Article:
Baldemar Garza Huerta was born in 1937 in San Benito, a remote town of about 10,000 people in Southeast Texas. Mexican-Americans were largely invisible then; their experience and their culture of little interest outside the border region. As a young man, he became interested in music, but with a name like his he knew he would never get anywhere. So he changed it, becoming Freddy Fender. He chose Fender in honor of his guitar; Freddy because of the alliteration.
The first music he played was called Conjunto – a rambunctious combination of polka from the German and Czech settlers of Texas - and traditional Mexican music played mostly by itinerant bands and centered on a button accordion, often accompanied by a 12-string guitar, a violin and occasionally, a drum.
“We didn’t have streetlights in San Benito then,” Fender recalls. “I would hear the music and sneak out onto the street and see these little fireflies of light, which were the cigarettes in the hands of the players, and that was where it was happening. These were just home guys – they picked cotton or whatever and then they’d come home and play the hell out of those old songs.” At the same time, Fender was learning the Blues while working alongside African Americans in the fields as a migrant worker, following the crops season by season. The Blues became part of his own musical style.
He began to play Spanish covers of rock and roll songs and was good enough to get local radio play as El Bebop Kid. In 1959 he wrote “Wasted Days and Wasted Nights,” a tune about his troubled love life, and began touring clubs in Texas and Louisiana. The song had just made it to the charts when he was arrested in Louisiana for possession of marijuana. He was sentenced to five years in prison – as much for consorting with a married Anglo woman as for possessing marijuana.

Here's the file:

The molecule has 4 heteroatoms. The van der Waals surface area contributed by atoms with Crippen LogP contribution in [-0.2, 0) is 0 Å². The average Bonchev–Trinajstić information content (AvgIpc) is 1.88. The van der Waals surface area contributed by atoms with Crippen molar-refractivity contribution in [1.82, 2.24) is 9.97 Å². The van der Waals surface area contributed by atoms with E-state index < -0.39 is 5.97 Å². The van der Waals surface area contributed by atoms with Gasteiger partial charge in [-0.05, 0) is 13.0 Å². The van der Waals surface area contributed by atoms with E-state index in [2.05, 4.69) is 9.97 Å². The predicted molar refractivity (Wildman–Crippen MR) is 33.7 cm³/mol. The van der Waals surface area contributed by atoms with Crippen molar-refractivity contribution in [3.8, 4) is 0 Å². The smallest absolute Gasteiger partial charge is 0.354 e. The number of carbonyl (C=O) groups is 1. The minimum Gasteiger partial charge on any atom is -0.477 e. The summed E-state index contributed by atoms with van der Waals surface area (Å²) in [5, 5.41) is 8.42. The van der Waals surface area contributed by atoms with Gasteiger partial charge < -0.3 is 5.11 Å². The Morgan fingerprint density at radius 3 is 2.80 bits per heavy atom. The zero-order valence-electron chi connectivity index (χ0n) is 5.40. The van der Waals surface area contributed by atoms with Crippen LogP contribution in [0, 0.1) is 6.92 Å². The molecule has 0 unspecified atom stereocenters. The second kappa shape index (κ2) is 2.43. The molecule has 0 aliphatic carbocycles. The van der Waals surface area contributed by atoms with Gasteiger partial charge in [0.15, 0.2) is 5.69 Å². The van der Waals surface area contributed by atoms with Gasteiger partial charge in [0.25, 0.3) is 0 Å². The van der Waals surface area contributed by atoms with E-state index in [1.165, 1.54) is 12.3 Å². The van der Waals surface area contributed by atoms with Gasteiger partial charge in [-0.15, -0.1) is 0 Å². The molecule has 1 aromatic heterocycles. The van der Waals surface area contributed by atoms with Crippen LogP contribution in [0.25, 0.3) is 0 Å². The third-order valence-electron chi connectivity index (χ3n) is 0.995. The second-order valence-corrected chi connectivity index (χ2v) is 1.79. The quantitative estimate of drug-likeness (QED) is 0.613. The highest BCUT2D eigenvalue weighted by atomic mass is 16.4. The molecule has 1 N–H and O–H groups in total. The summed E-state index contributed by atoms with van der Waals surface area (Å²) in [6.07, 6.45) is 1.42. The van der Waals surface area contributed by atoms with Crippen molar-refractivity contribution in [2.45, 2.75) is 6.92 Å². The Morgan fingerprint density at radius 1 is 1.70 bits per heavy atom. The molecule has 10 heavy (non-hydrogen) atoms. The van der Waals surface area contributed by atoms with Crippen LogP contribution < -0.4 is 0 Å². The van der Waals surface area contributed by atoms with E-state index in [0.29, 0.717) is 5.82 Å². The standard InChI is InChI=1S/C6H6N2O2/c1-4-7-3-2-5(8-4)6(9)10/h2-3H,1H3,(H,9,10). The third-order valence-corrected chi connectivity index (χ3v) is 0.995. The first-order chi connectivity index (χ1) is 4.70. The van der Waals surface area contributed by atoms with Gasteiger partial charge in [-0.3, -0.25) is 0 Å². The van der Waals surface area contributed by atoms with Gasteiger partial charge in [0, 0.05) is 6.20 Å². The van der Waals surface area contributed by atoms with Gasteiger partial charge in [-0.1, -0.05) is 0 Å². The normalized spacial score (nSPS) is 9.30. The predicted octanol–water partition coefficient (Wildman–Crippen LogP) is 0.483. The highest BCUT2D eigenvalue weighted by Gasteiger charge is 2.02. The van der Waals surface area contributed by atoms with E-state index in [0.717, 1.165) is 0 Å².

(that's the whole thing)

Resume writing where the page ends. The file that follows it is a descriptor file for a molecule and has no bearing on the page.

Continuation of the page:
He bounced around for the next dozen years, doing odd jobs and finally staging a comeback in 1975 with two number-one songs in the Country charts, “Before the Next Teardrop Falls” and a remake of “Wasted Days and Wasted Nights.” Throughout the remainder of the '70s, Fender's success continued; in 1976, he had a number-two single “Living It Down.” That same year, he released two more albums, “Your Cheatin' Heart” and “Rock 'N' Country.” In 1977, he also issued a holiday record, Merry Christmas/Feliz Navidad. His last hit to make the charts was “Chokin' Kind,” in 1983.
In the early 1990s Fender and other artists put together a band, The Texas Tornados, and in 1996 he joined Los Super Seven, an all-star lineup of Mexican American artists that included another Tex-Mex legend, Flaco Jimenez, as well as David Hidalgo and Cesar Rosas of the East Los Angeles rock and roll band Los Lobos. By then Mexican music and Mexican culture had moved to the mainstream behind the Chicano Movement and the thriving Mexican immigrant populations of the Southwest. Los Super Seven were honored with a Grammy Award in 1998, playing, among others, Conjunto songs of Freddy Fender’s childhood, from the time he was still known as Baldemar Garza Huerta.
He died in 2007, at age 69.
Credit: Michael Ochs Archives/Getty